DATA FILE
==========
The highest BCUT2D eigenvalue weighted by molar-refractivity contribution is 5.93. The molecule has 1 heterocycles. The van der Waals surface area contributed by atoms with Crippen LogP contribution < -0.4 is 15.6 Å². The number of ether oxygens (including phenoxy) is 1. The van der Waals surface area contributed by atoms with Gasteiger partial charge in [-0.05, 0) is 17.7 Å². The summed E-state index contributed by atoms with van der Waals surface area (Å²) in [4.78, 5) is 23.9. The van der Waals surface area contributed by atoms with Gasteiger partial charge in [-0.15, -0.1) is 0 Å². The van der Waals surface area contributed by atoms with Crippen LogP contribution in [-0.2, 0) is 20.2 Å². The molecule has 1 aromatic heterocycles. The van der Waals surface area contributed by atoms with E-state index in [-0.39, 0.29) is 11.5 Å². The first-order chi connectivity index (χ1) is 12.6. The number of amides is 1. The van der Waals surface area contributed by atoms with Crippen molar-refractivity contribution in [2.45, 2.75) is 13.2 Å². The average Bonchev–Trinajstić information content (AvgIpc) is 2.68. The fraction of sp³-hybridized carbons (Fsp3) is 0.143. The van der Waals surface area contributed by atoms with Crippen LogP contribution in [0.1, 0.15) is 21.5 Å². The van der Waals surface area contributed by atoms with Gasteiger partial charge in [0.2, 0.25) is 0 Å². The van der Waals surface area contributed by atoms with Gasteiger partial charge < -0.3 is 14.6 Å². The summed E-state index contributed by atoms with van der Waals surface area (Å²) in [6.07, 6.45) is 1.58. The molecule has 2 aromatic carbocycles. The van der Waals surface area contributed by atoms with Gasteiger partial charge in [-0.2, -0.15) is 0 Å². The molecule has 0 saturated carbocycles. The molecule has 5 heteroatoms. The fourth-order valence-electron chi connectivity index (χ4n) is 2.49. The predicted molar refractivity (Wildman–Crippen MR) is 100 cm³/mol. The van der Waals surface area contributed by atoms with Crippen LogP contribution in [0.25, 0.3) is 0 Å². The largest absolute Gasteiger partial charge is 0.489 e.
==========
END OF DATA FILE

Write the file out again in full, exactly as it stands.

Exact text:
The highest BCUT2D eigenvalue weighted by molar-refractivity contribution is 5.93. The molecule has 1 heterocycles. The van der Waals surface area contributed by atoms with Crippen LogP contribution < -0.4 is 15.6 Å². The number of ether oxygens (including phenoxy) is 1. The van der Waals surface area contributed by atoms with Gasteiger partial charge in [-0.05, 0) is 17.7 Å². The summed E-state index contributed by atoms with van der Waals surface area (Å²) in [4.78, 5) is 23.9. The van der Waals surface area contributed by atoms with Gasteiger partial charge in [-0.15, -0.1) is 0 Å². The van der Waals surface area contributed by atoms with Crippen LogP contribution in [-0.2, 0) is 20.2 Å². The molecule has 1 aromatic heterocycles. The van der Waals surface area contributed by atoms with E-state index in [-0.39, 0.29) is 11.5 Å². The first-order chi connectivity index (χ1) is 12.6. The number of amides is 1. The van der Waals surface area contributed by atoms with Crippen molar-refractivity contribution in [2.45, 2.75) is 13.2 Å². The average Bonchev–Trinajstić information content (AvgIpc) is 2.68. The fraction of sp³-hybridized carbons (Fsp3) is 0.143. The van der Waals surface area contributed by atoms with Crippen LogP contribution in [0.1, 0.15) is 21.5 Å². The van der Waals surface area contributed by atoms with Gasteiger partial charge in [0.2, 0.25) is 0 Å². The van der Waals surface area contributed by atoms with Gasteiger partial charge < -0.3 is 14.6 Å². The summed E-state index contributed by atoms with van der Waals surface area (Å²) in [6.07, 6.45) is 1.58. The molecule has 2 aromatic carbocycles. The van der Waals surface area contributed by atoms with Gasteiger partial charge in [-0.2, -0.15) is 0 Å². The molecule has 0 saturated carbocycles. The molecule has 5 heteroatoms. The fourth-order valence-electron chi connectivity index (χ4n) is 2.49. The predicted molar refractivity (Wildman–Crippen MR) is 100 cm³/mol. The van der Waals surface area contributed by atoms with Crippen LogP contribution in [0.25, 0.3) is 0 Å². The largest absolute Gasteiger partial charge is 0.489 e.